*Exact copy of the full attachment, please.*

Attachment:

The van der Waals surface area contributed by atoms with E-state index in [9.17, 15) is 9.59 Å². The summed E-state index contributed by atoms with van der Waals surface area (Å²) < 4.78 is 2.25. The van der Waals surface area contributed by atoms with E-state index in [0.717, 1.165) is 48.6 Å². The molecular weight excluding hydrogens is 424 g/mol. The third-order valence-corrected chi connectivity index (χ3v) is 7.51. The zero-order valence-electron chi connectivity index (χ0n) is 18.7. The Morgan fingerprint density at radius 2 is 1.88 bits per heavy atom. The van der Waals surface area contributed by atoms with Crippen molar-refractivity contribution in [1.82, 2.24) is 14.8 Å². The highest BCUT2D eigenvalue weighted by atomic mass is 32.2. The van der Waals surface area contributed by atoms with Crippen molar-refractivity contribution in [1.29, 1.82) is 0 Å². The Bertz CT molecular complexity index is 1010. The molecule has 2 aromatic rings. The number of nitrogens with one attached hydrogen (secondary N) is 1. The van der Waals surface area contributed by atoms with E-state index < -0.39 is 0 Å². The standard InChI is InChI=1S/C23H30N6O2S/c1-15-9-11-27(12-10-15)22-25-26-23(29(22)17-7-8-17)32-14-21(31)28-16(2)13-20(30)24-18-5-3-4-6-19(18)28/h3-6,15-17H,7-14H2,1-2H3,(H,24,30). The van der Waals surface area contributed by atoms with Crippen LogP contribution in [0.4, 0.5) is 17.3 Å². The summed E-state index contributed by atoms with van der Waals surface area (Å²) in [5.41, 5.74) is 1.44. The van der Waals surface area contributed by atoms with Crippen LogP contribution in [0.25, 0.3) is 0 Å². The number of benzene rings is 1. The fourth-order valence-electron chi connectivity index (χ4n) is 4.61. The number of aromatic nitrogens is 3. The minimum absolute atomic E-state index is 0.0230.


The van der Waals surface area contributed by atoms with E-state index in [9.17, 15) is 9.59 Å². The summed E-state index contributed by atoms with van der Waals surface area (Å²) < 4.78 is 2.25. The van der Waals surface area contributed by atoms with E-state index in [0.717, 1.165) is 48.6 Å². The molecular weight excluding hydrogens is 424 g/mol. The third-order valence-corrected chi connectivity index (χ3v) is 7.51. The zero-order valence-electron chi connectivity index (χ0n) is 18.7. The Morgan fingerprint density at radius 2 is 1.88 bits per heavy atom. The van der Waals surface area contributed by atoms with Crippen molar-refractivity contribution in [1.82, 2.24) is 14.8 Å². The highest BCUT2D eigenvalue weighted by atomic mass is 32.2. The van der Waals surface area contributed by atoms with Crippen molar-refractivity contribution in [1.29, 1.82) is 0 Å². The Bertz CT molecular complexity index is 1010. The molecule has 2 aromatic rings. The number of nitrogens with one attached hydrogen (secondary N) is 1. The van der Waals surface area contributed by atoms with E-state index < -0.39 is 0 Å². The standard InChI is InChI=1S/C23H30N6O2S/c1-15-9-11-27(12-10-15)22-25-26-23(29(22)17-7-8-17)32-14-21(31)28-16(2)13-20(30)24-18-5-3-4-6-19(18)28/h3-6,15-17H,7-14H2,1-2H3,(H,24,30). The van der Waals surface area contributed by atoms with Crippen LogP contribution in [0.4, 0.5) is 17.3 Å². The summed E-state index contributed by atoms with van der Waals surface area (Å²) in [5.41, 5.74) is 1.44. The van der Waals surface area contributed by atoms with Crippen LogP contribution in [0.25, 0.3) is 0 Å². The number of benzene rings is 1. The fourth-order valence-electron chi connectivity index (χ4n) is 4.61. The number of aromatic nitrogens is 3. The minimum absolute atomic E-state index is 0.0230.